The Metropolitan Police today announced they will begin using live facial recognition cameras operationally for the first time on the streets of London.
It is planned that the cameras will be in use for five to six hours at a time scanning faces against a list of suspects wanted for serious and violent crimes.
LIVE FACIAL RECOGNITION | We are using the latest technology to tackle crime and keep Londoners safe.
Live Facial Recognition will assist us locate and identify those wanted by police for violent offences and serious crimes.
— Metropolitan Police (@metpoliceuk) January 24, 2020
Met Police claim that the cameras have identified 70% of suspects however an independent review has found that the accuracy could be much lower.
As you can imagine Privacy Campaigners are warning that it could be a “serious threat to civil liberties”.
But to be fair if you have not committed a crime do you really have anything to worry about.
Following successful pilots in London and South Wales the cameras will be put into action within one month.
Police will warn local communities and consult them in advance that the new technology will be in place.
Areas, where the cameras are in use, will be clearly signposted and will be covering only a “small, targeted area” and police officers within those areas will hand out leaflets about the facial recognition scanning devices being used.
The use of live facial recognition technology will be intelligence-led and deployed to specific locations in London. This will help tackle serious crime, including serious violence, gun and knife crime, child sexual exploitation and help protect the vulnerable.
The technology, from NEC, provides police officers with an additional tool to assist them in doing what officers have always done – to try to locate and arrest wanted people.
This is not a case of technology taking over from traditional policing; this is a system which simply gives police officers a ‘prompt’, suggesting “that person over there may be the person you’re looking for”, it is always the decision of an officer whether or not to engage with someone.
Assistant Commissioner Nick Ephgrave, said: “This is an important development for the Met and one which is vital in assisting us in bearing down on violence. As a modern police force, I believe that we have a duty to use new technologies to keep people safe in London. Independent research has shown that the public support us in this regard. Prior to deployment we will be engaging with our partners and communities at a local level.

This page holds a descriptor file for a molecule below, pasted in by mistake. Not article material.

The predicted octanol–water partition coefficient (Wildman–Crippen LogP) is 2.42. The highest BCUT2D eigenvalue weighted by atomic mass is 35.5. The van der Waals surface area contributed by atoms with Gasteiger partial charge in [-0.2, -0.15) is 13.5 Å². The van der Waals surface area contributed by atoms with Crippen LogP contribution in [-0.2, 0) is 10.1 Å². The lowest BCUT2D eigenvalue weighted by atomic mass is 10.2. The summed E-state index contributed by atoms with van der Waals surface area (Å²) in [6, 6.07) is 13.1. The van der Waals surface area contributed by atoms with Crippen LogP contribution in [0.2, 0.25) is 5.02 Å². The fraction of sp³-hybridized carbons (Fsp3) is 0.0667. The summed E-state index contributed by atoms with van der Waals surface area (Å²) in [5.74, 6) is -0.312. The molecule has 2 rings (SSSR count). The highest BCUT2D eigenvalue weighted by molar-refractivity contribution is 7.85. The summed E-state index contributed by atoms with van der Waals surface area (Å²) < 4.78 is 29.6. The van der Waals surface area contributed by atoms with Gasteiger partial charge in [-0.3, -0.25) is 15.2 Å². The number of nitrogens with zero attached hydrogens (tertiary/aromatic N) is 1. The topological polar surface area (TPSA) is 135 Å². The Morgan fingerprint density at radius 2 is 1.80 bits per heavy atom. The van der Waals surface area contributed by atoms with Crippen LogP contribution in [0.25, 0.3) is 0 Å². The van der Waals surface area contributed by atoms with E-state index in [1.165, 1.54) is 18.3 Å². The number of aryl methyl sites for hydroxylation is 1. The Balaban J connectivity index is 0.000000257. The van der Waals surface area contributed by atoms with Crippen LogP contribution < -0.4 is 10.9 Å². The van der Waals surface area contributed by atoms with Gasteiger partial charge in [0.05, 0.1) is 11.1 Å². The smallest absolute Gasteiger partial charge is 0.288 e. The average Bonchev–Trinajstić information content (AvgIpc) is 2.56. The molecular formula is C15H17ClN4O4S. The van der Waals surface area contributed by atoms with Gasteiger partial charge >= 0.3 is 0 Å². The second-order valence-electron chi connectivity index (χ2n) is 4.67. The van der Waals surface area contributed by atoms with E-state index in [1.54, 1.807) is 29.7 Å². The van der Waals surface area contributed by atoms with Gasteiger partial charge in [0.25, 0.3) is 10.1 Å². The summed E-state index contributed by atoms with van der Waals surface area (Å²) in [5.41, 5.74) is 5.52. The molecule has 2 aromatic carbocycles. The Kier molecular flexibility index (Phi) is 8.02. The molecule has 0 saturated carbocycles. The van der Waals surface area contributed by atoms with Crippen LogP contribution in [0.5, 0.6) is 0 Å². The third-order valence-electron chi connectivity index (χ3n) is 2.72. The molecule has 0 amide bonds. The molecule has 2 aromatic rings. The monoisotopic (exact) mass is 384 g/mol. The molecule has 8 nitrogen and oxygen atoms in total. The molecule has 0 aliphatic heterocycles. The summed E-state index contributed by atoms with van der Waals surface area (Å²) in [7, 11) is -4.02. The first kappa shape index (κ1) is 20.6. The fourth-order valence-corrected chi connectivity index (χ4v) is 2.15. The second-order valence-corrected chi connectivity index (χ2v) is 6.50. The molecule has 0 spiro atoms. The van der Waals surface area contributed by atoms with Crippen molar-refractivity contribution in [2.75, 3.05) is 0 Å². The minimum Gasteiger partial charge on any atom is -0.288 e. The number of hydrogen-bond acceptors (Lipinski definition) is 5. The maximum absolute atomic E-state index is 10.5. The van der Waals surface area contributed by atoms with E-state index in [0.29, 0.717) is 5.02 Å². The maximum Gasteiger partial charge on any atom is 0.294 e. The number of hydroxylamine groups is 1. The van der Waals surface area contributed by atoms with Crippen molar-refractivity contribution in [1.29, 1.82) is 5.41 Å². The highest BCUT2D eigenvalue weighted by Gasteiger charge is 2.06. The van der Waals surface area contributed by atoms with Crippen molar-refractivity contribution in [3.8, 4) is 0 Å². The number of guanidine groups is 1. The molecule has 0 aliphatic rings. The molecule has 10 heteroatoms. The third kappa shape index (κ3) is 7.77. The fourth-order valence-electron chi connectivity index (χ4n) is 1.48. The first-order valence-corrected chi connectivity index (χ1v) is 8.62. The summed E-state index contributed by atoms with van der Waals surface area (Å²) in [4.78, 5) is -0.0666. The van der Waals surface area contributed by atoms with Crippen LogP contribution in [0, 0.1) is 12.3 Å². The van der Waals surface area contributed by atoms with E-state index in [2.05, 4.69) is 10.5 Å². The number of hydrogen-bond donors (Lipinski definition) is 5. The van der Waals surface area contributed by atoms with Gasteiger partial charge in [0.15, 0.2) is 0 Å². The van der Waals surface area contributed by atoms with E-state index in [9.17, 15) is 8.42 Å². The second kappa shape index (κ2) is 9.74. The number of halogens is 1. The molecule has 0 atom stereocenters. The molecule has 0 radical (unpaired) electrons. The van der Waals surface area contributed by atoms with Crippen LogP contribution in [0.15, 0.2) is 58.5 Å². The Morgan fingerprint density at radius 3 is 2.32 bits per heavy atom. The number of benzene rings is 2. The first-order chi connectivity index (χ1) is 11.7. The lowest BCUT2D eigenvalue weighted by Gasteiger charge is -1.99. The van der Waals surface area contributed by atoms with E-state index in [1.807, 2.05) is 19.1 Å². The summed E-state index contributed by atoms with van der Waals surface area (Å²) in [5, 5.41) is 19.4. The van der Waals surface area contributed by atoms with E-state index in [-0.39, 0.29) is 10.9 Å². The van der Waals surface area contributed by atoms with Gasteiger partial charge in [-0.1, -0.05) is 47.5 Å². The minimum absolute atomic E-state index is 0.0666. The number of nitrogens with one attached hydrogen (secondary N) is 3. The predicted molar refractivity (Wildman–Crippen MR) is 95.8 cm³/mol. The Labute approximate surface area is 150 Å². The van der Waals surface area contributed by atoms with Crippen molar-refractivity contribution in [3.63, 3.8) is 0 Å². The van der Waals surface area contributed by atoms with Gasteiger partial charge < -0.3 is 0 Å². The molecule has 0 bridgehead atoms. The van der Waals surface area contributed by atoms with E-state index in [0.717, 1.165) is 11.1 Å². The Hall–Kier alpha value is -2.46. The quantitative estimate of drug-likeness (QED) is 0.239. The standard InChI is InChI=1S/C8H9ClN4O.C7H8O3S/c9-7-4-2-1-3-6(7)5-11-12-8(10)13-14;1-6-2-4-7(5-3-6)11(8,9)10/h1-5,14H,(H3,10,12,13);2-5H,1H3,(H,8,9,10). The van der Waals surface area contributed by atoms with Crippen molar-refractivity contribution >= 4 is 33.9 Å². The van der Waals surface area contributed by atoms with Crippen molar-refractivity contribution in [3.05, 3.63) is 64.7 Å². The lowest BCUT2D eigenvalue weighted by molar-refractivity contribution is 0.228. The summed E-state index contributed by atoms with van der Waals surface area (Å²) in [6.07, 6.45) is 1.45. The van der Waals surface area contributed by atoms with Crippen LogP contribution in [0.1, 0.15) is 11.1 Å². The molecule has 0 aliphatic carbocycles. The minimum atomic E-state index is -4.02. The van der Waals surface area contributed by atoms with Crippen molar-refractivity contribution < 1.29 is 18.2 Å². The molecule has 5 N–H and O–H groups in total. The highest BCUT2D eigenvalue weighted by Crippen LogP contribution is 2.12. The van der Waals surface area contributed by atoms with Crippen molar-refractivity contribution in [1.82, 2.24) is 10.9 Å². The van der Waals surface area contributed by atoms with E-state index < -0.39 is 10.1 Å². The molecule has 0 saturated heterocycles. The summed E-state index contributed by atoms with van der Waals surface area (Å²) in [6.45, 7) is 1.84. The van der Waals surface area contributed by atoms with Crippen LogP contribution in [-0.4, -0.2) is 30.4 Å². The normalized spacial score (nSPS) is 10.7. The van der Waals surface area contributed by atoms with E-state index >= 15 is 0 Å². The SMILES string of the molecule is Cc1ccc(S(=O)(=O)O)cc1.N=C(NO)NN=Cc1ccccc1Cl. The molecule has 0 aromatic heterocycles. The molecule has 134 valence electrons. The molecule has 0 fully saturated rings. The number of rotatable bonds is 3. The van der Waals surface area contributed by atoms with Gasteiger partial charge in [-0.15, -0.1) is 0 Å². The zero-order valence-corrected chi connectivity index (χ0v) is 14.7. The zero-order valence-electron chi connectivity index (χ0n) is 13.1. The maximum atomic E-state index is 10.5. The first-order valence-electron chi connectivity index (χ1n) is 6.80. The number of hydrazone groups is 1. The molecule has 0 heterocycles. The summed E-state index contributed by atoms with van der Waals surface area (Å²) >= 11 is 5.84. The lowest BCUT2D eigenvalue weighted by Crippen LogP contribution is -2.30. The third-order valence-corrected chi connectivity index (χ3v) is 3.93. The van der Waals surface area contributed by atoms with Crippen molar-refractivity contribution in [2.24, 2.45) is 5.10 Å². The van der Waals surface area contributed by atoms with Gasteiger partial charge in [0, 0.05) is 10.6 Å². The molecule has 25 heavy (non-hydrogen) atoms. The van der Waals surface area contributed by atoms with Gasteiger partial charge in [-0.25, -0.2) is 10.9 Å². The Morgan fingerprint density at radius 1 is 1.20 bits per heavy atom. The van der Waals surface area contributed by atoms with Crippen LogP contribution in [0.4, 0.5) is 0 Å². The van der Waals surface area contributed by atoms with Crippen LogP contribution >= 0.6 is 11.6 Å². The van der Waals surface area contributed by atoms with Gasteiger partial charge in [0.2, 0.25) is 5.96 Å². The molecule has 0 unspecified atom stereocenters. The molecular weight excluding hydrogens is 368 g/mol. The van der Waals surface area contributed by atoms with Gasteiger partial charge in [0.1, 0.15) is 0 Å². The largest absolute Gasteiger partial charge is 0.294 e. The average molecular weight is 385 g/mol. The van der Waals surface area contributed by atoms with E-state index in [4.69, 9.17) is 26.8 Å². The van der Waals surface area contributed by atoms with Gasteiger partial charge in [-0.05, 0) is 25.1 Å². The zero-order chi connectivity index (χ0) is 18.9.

“We are using a tried-and-tested technology, and have taken a considered and transparent approach in order to arrive at this point. Similar technology is already widely used across the UK, in the private sector. Ours has been trialled by our technology teams for use in an operational policing environment.
“Every day, our police officers are briefed about suspects they should look out for; LFR improves the effectiveness of this tactic.
“Similarly if it can help locate missing children or vulnerable adults swiftly, and keep them from harm and exploitation, then we have a duty to deploy the technology to do this.”
The Met will begin operationally deploying LFR at locations where intelligence suggests we are most likely to locate serious offenders. Each deployment will have a bespoke ‘watch list’, made up of images of wanted individuals, predominantly those wanted for serious and violent offences.
At a deployment, cameras will be focused on a small, targeted area to scan passers-by. The cameras will be clearly signposted and officers deployed to the operation will hand out leaflets about the activity. The technology, which is a standalone system, is not linked to any other imaging system, such as CCTV, body worn video or ANPR.
AC Ephgrave continued: “We all want to live and work in a city which is safe: the public rightly expect us to use widely available technology to stop criminals.
“Equally I have to be sure that we have the right safeguards and transparency in place to ensure that we protect people’s privacy and human rights. I believe our careful and considered deployment of live facial recognition strikes that balance.”